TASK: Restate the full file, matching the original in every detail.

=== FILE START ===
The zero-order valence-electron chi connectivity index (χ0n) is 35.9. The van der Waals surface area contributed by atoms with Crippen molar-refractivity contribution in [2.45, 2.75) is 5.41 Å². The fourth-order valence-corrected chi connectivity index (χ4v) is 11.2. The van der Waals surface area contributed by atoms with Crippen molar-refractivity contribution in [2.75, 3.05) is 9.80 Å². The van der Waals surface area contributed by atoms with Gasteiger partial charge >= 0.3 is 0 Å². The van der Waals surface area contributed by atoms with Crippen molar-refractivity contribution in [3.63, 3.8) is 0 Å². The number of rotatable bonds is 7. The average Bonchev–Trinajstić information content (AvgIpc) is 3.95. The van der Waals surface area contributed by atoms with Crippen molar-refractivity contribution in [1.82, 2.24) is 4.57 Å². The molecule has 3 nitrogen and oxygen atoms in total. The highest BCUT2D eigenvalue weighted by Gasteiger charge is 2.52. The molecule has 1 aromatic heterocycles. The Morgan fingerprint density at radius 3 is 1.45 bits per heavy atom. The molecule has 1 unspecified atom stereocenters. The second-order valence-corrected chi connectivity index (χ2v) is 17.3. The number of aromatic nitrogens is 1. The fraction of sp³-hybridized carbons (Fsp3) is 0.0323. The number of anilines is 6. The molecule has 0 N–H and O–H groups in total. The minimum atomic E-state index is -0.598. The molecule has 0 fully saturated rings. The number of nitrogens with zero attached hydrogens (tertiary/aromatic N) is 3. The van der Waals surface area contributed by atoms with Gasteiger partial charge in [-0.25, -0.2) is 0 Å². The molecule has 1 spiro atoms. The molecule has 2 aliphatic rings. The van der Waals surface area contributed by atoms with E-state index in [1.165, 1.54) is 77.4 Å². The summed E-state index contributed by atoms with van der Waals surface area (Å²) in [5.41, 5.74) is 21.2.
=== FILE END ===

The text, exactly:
The zero-order valence-electron chi connectivity index (χ0n) is 35.9. The van der Waals surface area contributed by atoms with Crippen molar-refractivity contribution in [2.45, 2.75) is 5.41 Å². The fourth-order valence-corrected chi connectivity index (χ4v) is 11.2. The van der Waals surface area contributed by atoms with Crippen molar-refractivity contribution in [2.75, 3.05) is 9.80 Å². The van der Waals surface area contributed by atoms with Gasteiger partial charge >= 0.3 is 0 Å². The van der Waals surface area contributed by atoms with Crippen molar-refractivity contribution in [3.63, 3.8) is 0 Å². The number of rotatable bonds is 7. The average Bonchev–Trinajstić information content (AvgIpc) is 3.95. The van der Waals surface area contributed by atoms with Crippen molar-refractivity contribution in [1.82, 2.24) is 4.57 Å². The molecule has 3 nitrogen and oxygen atoms in total. The highest BCUT2D eigenvalue weighted by Gasteiger charge is 2.52. The molecule has 1 aromatic heterocycles. The Morgan fingerprint density at radius 3 is 1.45 bits per heavy atom. The molecule has 1 unspecified atom stereocenters. The second-order valence-corrected chi connectivity index (χ2v) is 17.3. The number of aromatic nitrogens is 1. The fraction of sp³-hybridized carbons (Fsp3) is 0.0323. The number of anilines is 6. The molecule has 0 N–H and O–H groups in total. The minimum atomic E-state index is -0.598. The molecule has 0 fully saturated rings. The number of nitrogens with zero attached hydrogens (tertiary/aromatic N) is 3. The van der Waals surface area contributed by atoms with Gasteiger partial charge in [-0.25, -0.2) is 0 Å². The molecule has 1 spiro atoms. The molecule has 2 aliphatic rings. The van der Waals surface area contributed by atoms with E-state index in [1.165, 1.54) is 77.4 Å². The summed E-state index contributed by atoms with van der Waals surface area (Å²) in [5.41, 5.74) is 21.2.